In the early 1990s, former CEO Michael Jeffries took the retailer into dangerous and exciting territory with a provocative approach to targeting, positioning and retail execution. He explicitly went after young, popular, attractive kids as his focus and then adopted an astonishing array of disruptive visual merchandising tactics to win them over.
From six-pack wielding guardians at the entrance to the highly stylised sales assistants known as ‘models’ on the shop floor, Abercrombie became the standard bearer for the fascism of teenage fashion. The brand not only excelled at targeting its core customers but also in turning off non-target shoppers. Abercrombie’s sizes were steadfastly unwearable for those with anything but the tightest of waists and hardest of bodies and its stores were famously designed to be so dim and loud that anyone over the age of 30 literally had no idea what was going on inside.
It was a masterclass in many of the major elements in brand management, until it stopped working. For 20 years, Abercrombie surfed the teenage fashion wave with astonishing verve but that fickle market was always going to fade at some point. Since the start of the decade, Abercrombie has posted 12 straight quarters of same store decline. Last December, CEO Jeffries exited his role.
Last Friday, we learned that the retailer was intent on a new direction. Its new leadership team announced it would stop hiring sales staff on “body type or physical attractiveness” and will relax its infamous “look policy” so that employees can dress in a more individualistic way. Sales staff will now be called “brand representatives” and stores will also offer an “improved sensory experience” with alterations to lighting and sound levels.
Merchandise will also change. Larger sizes will be introduced along with an expansion of its children’s line. The brand will end its overtly sexualised marketing with the iconic images of half-naked teenagers removed from its advertising in store and out. Finally, and perhaps most indelibly, the six-pack wielding guardians are going to be stood down.
For the politically-correct citizens of the US, the moves could not come soon enough. Abercrombie’s disruptive activities have caused headlines and law suits aplenty in its country of origin. Clearly, the new management team are keen to appease critics while reversing the continued sales decline. Fran Horowitz, president at Abercrombie’s Hollister brand and one of the executives in charge of the new direction, said the company was intent on changing for the better. “We do have very strong, iconic brands, and our intent is to make sure that we keep the spirit of those things alive while modernising what’s happening here,” she said.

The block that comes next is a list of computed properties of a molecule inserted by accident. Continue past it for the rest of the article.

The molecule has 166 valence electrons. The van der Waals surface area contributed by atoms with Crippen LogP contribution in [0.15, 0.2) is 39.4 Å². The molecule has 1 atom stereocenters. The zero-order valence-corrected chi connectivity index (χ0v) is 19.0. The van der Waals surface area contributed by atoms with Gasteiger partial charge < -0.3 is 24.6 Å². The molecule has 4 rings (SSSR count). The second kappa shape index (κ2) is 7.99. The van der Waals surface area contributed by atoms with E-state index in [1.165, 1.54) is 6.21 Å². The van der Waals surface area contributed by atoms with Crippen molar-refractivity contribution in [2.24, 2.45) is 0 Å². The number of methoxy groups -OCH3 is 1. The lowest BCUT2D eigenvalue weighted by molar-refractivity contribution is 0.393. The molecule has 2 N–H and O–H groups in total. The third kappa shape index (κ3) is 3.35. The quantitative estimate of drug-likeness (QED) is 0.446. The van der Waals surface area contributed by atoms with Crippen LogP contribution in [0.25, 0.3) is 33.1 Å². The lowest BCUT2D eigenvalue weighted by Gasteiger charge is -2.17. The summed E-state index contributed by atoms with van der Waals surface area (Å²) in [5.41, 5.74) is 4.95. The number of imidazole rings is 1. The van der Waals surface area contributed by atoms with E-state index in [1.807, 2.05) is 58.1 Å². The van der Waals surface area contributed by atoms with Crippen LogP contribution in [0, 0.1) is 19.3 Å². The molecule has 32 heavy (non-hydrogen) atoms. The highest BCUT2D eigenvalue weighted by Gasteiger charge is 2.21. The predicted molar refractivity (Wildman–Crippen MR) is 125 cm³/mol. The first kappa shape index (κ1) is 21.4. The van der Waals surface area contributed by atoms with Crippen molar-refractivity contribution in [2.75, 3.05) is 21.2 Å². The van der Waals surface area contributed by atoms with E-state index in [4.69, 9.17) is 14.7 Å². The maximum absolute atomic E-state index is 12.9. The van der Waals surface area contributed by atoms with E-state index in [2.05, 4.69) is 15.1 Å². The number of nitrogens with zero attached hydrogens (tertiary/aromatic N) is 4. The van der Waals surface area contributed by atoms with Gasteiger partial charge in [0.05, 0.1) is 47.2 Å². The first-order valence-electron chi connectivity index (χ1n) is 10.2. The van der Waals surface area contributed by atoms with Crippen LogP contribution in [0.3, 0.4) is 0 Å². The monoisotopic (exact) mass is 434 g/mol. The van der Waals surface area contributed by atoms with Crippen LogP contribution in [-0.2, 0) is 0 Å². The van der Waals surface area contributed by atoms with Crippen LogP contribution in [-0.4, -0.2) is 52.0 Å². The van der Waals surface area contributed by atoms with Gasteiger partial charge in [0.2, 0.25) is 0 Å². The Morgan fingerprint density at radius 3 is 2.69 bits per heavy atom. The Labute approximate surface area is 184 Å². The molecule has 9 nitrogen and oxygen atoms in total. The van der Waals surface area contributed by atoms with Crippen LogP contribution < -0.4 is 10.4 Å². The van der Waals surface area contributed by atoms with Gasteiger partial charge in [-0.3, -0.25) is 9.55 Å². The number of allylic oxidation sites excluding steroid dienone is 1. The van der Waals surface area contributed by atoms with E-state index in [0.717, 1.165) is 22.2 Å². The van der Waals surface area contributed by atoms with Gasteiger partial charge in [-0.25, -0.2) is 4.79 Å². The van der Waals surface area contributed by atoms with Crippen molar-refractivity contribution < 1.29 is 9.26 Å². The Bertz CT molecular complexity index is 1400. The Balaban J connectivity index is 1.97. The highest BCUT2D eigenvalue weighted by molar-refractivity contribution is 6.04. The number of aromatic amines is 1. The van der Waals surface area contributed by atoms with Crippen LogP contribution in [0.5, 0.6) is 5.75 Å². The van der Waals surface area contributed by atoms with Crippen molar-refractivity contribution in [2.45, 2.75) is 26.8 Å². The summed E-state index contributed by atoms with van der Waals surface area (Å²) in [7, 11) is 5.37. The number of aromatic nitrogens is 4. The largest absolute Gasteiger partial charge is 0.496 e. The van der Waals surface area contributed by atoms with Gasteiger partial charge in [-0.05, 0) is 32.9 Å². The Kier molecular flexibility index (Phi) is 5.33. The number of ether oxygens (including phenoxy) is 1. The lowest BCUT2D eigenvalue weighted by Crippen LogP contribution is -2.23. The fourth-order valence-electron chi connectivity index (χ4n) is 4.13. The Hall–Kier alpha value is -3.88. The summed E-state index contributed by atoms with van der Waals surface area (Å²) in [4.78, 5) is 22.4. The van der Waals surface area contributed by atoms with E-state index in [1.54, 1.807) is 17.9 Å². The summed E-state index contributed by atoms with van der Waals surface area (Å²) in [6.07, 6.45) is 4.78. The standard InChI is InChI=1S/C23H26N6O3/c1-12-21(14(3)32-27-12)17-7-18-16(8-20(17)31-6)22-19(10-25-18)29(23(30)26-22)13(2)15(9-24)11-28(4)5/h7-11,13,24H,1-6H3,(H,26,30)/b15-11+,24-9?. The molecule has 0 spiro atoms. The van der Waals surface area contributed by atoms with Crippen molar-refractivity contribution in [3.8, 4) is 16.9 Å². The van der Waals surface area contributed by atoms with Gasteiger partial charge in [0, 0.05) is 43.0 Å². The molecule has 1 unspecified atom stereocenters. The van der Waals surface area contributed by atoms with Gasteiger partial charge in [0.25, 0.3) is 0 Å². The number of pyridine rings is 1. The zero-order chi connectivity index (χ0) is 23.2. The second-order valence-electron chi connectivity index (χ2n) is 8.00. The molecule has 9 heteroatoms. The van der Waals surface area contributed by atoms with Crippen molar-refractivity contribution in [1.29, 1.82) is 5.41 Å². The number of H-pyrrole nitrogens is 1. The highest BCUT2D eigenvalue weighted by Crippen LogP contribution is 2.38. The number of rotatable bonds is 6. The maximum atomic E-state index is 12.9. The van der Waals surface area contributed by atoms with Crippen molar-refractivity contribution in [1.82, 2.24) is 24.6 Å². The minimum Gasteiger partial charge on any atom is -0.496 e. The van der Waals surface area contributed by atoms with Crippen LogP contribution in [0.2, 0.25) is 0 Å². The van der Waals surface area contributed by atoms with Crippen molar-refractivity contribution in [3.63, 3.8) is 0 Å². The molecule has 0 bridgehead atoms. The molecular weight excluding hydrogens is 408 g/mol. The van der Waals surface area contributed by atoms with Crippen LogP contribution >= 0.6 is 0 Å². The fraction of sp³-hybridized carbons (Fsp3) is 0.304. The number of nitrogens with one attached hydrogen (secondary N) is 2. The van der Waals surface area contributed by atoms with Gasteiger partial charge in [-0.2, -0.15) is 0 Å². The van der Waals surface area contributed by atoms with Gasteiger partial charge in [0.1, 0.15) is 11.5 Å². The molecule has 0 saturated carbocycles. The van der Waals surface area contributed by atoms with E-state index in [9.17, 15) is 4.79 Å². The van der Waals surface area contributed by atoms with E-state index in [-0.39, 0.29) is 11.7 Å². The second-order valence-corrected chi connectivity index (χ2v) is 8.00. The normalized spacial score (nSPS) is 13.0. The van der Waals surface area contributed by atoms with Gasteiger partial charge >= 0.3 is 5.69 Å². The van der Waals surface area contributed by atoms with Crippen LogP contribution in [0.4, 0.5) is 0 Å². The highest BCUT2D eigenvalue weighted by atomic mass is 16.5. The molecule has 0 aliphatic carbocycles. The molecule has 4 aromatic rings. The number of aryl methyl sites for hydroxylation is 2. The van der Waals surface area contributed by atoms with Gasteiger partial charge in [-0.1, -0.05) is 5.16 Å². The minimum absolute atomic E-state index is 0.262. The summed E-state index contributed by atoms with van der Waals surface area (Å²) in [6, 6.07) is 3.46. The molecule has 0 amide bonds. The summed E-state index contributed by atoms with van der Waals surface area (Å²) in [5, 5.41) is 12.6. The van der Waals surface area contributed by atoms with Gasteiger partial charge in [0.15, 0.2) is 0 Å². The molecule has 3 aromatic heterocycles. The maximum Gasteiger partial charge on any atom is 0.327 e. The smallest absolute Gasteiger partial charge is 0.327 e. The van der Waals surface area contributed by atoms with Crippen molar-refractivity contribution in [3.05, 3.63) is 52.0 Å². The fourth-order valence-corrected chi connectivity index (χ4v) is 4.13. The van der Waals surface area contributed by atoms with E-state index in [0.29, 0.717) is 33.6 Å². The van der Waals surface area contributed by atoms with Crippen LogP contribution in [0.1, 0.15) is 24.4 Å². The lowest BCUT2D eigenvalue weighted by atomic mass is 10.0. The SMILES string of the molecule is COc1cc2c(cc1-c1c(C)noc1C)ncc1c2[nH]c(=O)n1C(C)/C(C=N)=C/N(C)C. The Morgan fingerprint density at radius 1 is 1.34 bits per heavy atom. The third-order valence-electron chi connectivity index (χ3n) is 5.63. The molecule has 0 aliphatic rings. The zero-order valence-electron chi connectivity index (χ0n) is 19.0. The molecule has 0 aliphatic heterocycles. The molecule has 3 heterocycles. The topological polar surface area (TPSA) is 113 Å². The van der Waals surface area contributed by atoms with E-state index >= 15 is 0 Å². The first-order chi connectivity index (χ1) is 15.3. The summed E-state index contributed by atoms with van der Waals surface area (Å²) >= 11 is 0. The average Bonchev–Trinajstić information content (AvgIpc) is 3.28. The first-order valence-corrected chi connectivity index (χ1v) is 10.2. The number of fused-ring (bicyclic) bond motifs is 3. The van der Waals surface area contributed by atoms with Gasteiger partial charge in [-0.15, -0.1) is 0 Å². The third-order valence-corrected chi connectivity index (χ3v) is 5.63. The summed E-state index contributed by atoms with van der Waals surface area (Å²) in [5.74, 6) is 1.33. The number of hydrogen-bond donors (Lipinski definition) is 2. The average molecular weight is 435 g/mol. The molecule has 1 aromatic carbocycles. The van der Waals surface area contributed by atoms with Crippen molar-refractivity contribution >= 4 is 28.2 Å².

It all sounds clear and positive, however the problem is that Abercrombie hasn’t revitalised its brand but eradicated it. When a company revitalises its brand, it goes through history to isolate what made it special and then leaps forward to the present and asks what that means for the customer. With Abercrombie, it appears that the brand has simply removed everything that once made it special and replaced it with inane ‘genericism’. “It is going to turn up the lights and put shirts on the dudes, but there’s no accompanying story,” explained Jeff Gomez, CEO at Starlight Runner Entertainment Inc, a production company that advises executives on branding. “That is a big danger for Abercrombie.”
The danger Gomez speaks of is an ironic one. After two decades of success from provocative and on-brand differentiation, the new Abercrombie might have jettisoned the elements that caused trouble over the years, but it doesn’t seem to have anything to replace them. Short of a vision or any form of revitalisation strategy the brand looks set to become no more than an upgraded Gap – aimed at everyone and no one and offering the kind of anodyne store experience that will render it little more than a ‘me too’ retailer.